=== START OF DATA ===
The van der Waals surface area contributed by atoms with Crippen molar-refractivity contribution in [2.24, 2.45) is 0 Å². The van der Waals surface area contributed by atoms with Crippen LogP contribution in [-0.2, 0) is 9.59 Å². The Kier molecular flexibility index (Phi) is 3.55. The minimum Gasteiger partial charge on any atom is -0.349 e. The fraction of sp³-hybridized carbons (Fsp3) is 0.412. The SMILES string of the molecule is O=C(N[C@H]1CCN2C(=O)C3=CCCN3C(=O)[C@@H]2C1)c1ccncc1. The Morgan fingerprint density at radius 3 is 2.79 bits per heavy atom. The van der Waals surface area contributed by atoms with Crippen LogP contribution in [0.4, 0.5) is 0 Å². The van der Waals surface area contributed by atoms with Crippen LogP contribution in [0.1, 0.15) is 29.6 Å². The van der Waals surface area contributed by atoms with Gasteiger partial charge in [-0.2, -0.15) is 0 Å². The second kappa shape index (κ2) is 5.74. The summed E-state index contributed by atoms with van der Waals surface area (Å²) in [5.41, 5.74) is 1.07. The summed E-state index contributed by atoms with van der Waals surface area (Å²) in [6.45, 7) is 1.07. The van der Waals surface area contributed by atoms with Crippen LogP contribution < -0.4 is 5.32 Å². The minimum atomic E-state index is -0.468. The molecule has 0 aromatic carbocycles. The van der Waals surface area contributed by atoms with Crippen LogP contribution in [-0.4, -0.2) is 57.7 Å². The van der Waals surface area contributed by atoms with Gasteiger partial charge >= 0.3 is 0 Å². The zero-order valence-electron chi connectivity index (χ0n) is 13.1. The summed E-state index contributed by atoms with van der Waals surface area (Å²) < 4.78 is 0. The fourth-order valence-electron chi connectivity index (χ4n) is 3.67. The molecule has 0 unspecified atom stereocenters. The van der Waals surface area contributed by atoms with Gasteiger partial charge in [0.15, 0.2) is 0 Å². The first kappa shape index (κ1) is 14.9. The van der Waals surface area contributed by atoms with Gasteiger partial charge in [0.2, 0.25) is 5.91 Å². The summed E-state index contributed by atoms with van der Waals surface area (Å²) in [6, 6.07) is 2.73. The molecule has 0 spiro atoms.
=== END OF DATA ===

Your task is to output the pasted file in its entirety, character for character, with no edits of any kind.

The van der Waals surface area contributed by atoms with Crippen molar-refractivity contribution in [2.24, 2.45) is 0 Å². The van der Waals surface area contributed by atoms with Crippen LogP contribution in [-0.2, 0) is 9.59 Å². The Kier molecular flexibility index (Phi) is 3.55. The minimum Gasteiger partial charge on any atom is -0.349 e. The fraction of sp³-hybridized carbons (Fsp3) is 0.412. The SMILES string of the molecule is O=C(N[C@H]1CCN2C(=O)C3=CCCN3C(=O)[C@@H]2C1)c1ccncc1. The Morgan fingerprint density at radius 3 is 2.79 bits per heavy atom. The van der Waals surface area contributed by atoms with Crippen LogP contribution in [0.4, 0.5) is 0 Å². The van der Waals surface area contributed by atoms with Crippen LogP contribution in [0.1, 0.15) is 29.6 Å². The van der Waals surface area contributed by atoms with Gasteiger partial charge in [-0.2, -0.15) is 0 Å². The second kappa shape index (κ2) is 5.74. The summed E-state index contributed by atoms with van der Waals surface area (Å²) in [5.41, 5.74) is 1.07. The summed E-state index contributed by atoms with van der Waals surface area (Å²) in [6.45, 7) is 1.07. The van der Waals surface area contributed by atoms with Crippen LogP contribution < -0.4 is 5.32 Å². The minimum atomic E-state index is -0.468. The molecule has 0 aromatic carbocycles. The van der Waals surface area contributed by atoms with Crippen LogP contribution in [-0.4, -0.2) is 57.7 Å². The van der Waals surface area contributed by atoms with Gasteiger partial charge >= 0.3 is 0 Å². The zero-order valence-electron chi connectivity index (χ0n) is 13.1. The summed E-state index contributed by atoms with van der Waals surface area (Å²) < 4.78 is 0. The fourth-order valence-electron chi connectivity index (χ4n) is 3.67. The molecule has 0 unspecified atom stereocenters. The van der Waals surface area contributed by atoms with Gasteiger partial charge in [0.15, 0.2) is 0 Å². The first kappa shape index (κ1) is 14.9. The van der Waals surface area contributed by atoms with Gasteiger partial charge in [0.2, 0.25) is 5.91 Å². The summed E-state index contributed by atoms with van der Waals surface area (Å²) in [6, 6.07) is 2.73. The molecule has 0 spiro atoms.